Myofascial Release for Uterine Fibroid Pain
Uterine fibroids are tumors made of muscle tissue that grow in the uterus. The word “tumor” sounds scary, but almost all fibroids are not cancerous. The majority of women actually live with fibroids, but because they can be asymptomatic, the condition often goes undiagnosed. Women who do suffer from the painful symptoms of fibroids usually have menstrual pain, heavy menstrual bleeding, bleeding between periods, lower back pain, frequent urination and abdominal enlargement. Many women believe that if they have been diagnosed with fibroids, they must undergo a hysterectomy, but there are many treatments to try before jumping to major surgery.
In addition to daily exercise, a fibroid reduction diet, acupuncture, and getting some sun to increase your Vitamin , myofascial release can provide some relief for women living with pain and abnormal bleeding from fibroids.
So What is Myofascial Release for Fibroids?
The fascia is a thin layer of tissue that covers your muscle. Healthy fascia can stretch and move as you do because it is relaxed and doesn’t pinch or pull. However, if you are living with fibroids and painful periods, the inflammation caused by fibroids can cause the fascia to be tough and tense. The tension in the fascia can caused increased worsening of your fibroid symptoms, creating a viscous cycle of fibroid pain. Tightened fascia can even restrict your ability to move and negatively impact your body’s ability to handle stress.
Myofascial release focuses specifically on this tightened and sensitive fascia. A practitioner will use his or her hands as well as a variety of tools to manipulate and stretch the fascia. Myofascial release for fibroids does not change or reduce the size of the fibroid, but by relieving some of the tension in the abdominal fascia, pain, pressure and swelling may be reduced. If you are interested in trying myofascial release, you may want to speak with a women’s health physical therapist or find a massage therapist who specializes in myofascial technique.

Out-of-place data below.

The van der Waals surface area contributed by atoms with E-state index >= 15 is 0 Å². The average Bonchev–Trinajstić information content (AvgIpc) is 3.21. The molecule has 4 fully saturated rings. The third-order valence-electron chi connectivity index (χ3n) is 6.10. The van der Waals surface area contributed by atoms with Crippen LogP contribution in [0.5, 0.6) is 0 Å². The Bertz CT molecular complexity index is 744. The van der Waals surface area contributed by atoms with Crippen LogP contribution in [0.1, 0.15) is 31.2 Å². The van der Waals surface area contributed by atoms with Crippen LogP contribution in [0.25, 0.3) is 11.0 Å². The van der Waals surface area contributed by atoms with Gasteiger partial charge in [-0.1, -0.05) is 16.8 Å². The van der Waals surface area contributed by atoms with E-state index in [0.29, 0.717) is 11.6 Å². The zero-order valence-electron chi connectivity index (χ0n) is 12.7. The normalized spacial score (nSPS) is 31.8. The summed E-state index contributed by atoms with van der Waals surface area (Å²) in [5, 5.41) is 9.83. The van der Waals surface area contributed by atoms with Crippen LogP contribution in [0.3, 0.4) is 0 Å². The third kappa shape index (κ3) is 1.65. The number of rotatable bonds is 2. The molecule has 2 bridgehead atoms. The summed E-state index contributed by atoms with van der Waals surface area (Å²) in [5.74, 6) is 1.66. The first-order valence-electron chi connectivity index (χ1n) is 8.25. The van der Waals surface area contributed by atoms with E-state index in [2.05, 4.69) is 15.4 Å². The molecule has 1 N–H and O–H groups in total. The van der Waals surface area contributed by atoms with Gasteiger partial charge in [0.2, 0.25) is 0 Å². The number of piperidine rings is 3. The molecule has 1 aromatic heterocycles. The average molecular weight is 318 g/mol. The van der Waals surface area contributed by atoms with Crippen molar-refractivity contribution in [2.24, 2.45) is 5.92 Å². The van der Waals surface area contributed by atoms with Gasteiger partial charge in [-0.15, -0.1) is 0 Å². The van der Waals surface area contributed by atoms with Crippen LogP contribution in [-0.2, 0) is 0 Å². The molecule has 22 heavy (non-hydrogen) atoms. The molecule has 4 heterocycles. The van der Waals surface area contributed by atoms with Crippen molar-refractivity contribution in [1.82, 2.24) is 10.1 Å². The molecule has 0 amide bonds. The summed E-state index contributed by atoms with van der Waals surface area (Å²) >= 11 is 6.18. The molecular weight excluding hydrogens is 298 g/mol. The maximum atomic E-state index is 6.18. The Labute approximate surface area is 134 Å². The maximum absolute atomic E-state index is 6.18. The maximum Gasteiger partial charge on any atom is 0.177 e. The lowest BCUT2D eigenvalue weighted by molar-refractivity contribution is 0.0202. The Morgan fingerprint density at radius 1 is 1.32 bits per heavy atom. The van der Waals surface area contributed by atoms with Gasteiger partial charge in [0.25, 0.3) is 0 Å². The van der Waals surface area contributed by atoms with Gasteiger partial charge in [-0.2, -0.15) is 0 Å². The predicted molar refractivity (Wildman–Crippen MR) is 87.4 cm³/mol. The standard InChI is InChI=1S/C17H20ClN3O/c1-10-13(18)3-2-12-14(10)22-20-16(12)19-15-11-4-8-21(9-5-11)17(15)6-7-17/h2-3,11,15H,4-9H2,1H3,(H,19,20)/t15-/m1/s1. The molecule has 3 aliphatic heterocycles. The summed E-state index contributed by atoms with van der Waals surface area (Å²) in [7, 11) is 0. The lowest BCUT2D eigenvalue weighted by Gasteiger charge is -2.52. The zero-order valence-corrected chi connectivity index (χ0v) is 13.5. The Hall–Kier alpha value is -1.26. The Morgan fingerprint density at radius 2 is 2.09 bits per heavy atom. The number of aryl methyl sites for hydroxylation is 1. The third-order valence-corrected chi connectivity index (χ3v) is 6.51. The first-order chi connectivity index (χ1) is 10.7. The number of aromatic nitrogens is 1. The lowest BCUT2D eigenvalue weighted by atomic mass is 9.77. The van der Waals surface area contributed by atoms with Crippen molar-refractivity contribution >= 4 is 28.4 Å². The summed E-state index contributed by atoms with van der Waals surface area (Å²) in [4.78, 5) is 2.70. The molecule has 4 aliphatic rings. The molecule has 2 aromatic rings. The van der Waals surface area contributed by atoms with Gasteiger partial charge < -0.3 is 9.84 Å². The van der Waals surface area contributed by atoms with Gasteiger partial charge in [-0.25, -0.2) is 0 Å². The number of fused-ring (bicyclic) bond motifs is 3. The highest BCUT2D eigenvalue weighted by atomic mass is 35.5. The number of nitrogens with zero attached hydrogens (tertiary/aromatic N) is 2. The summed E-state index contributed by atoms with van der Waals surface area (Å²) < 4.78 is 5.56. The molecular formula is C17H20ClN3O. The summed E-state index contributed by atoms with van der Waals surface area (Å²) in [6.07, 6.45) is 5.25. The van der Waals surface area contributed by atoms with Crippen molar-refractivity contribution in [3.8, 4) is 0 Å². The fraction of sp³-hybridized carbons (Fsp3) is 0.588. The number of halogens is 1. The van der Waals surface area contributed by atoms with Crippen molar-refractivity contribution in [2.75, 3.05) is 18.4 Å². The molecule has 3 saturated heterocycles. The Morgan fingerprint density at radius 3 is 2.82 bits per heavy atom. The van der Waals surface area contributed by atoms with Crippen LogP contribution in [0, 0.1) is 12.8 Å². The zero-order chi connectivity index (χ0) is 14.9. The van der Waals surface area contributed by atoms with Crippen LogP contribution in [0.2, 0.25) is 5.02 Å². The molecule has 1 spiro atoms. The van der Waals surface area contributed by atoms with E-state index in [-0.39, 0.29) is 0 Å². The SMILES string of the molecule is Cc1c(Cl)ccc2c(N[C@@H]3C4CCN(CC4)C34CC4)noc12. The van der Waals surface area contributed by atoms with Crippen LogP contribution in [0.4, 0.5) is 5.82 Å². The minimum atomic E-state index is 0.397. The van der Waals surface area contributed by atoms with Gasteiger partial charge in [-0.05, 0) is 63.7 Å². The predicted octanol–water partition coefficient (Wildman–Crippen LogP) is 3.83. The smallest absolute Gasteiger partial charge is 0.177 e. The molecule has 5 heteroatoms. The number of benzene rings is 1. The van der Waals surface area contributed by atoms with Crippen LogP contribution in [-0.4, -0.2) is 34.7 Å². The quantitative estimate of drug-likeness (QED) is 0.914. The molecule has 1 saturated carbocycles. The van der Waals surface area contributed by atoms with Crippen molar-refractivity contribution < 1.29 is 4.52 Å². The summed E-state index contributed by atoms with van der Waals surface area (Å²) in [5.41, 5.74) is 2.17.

If you’ve tried all the alternative methods you can find, and nothing has relieved the pain from your fibroids, it is probably time to pursue other treatments. Treatment for fibroids may include pain management, hormone therapy, myomectomy or hysterectomy. If your doctor has told you that you need a hysterectomy for your fibroids, please don’t hesitate to get a second opinion. One of our patient coordinators will be happy to help you through the process and find out if surgery is, in fact, the right option for your personal situation.
Content Sponsored by: MIRI Women – The Minimally Invasive Reproductive Surgery Institute (MIRI) brings together highly skilled, board-certified specialists who are focused on women’s health. Our team of professionals is trained in advanced gynecology, specifically hysterectomy surgery. Philosophically, our partner physicians take a “less is more” approach to health care, by first treating patients with the most conservative therapies. MIRI focuses on physical healing, while emphasizing that a patient’s emotional well-being is just as important.